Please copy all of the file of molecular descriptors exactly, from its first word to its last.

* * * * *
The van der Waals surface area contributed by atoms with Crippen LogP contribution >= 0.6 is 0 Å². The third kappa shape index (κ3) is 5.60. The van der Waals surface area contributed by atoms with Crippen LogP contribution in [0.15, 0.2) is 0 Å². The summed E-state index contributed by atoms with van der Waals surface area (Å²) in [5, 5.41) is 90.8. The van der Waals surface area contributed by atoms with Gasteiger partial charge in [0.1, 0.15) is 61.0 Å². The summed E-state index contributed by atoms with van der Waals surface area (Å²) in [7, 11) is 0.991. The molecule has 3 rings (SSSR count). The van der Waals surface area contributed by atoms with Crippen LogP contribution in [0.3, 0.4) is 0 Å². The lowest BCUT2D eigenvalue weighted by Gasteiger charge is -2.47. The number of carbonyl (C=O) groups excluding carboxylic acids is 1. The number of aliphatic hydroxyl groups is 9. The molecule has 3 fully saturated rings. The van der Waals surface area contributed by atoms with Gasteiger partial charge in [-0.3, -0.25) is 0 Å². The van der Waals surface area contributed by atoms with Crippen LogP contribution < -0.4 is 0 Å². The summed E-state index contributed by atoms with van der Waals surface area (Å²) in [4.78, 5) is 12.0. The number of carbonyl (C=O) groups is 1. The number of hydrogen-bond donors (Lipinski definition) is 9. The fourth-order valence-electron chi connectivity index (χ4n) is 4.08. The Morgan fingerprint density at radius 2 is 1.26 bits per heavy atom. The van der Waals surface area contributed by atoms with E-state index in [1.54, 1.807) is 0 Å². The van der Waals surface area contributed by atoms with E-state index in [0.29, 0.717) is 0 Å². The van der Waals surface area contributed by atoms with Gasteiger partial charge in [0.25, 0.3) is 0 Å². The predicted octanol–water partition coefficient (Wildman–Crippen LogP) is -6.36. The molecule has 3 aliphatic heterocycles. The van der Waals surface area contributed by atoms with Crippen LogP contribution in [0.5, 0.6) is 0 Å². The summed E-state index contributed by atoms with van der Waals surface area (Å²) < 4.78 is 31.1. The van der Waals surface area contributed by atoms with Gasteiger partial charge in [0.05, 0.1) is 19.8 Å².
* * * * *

The van der Waals surface area contributed by atoms with Crippen LogP contribution >= 0.6 is 0 Å². The third kappa shape index (κ3) is 5.60. The van der Waals surface area contributed by atoms with Crippen LogP contribution in [0.15, 0.2) is 0 Å². The summed E-state index contributed by atoms with van der Waals surface area (Å²) in [5, 5.41) is 90.8. The van der Waals surface area contributed by atoms with Gasteiger partial charge in [0.1, 0.15) is 61.0 Å². The summed E-state index contributed by atoms with van der Waals surface area (Å²) in [7, 11) is 0.991. The molecule has 3 rings (SSSR count). The van der Waals surface area contributed by atoms with Crippen LogP contribution in [0.3, 0.4) is 0 Å². The lowest BCUT2D eigenvalue weighted by Gasteiger charge is -2.47. The number of carbonyl (C=O) groups excluding carboxylic acids is 1. The number of aliphatic hydroxyl groups is 9. The molecule has 3 fully saturated rings. The van der Waals surface area contributed by atoms with Gasteiger partial charge in [-0.3, -0.25) is 0 Å². The van der Waals surface area contributed by atoms with Crippen LogP contribution < -0.4 is 0 Å². The summed E-state index contributed by atoms with van der Waals surface area (Å²) in [4.78, 5) is 12.0. The number of carbonyl (C=O) groups is 1. The number of hydrogen-bond donors (Lipinski definition) is 9. The fourth-order valence-electron chi connectivity index (χ4n) is 4.08. The Morgan fingerprint density at radius 2 is 1.26 bits per heavy atom. The van der Waals surface area contributed by atoms with E-state index in [1.54, 1.807) is 0 Å². The van der Waals surface area contributed by atoms with E-state index in [0.29, 0.717) is 0 Å². The van der Waals surface area contributed by atoms with Gasteiger partial charge in [0.25, 0.3) is 0 Å². The predicted octanol–water partition coefficient (Wildman–Crippen LogP) is -6.36. The molecule has 3 aliphatic heterocycles. The van der Waals surface area contributed by atoms with Crippen LogP contribution in [0.5, 0.6) is 0 Å². The summed E-state index contributed by atoms with van der Waals surface area (Å²) < 4.78 is 31.1. The van der Waals surface area contributed by atoms with Gasteiger partial charge in [0.05, 0.1) is 19.8 Å².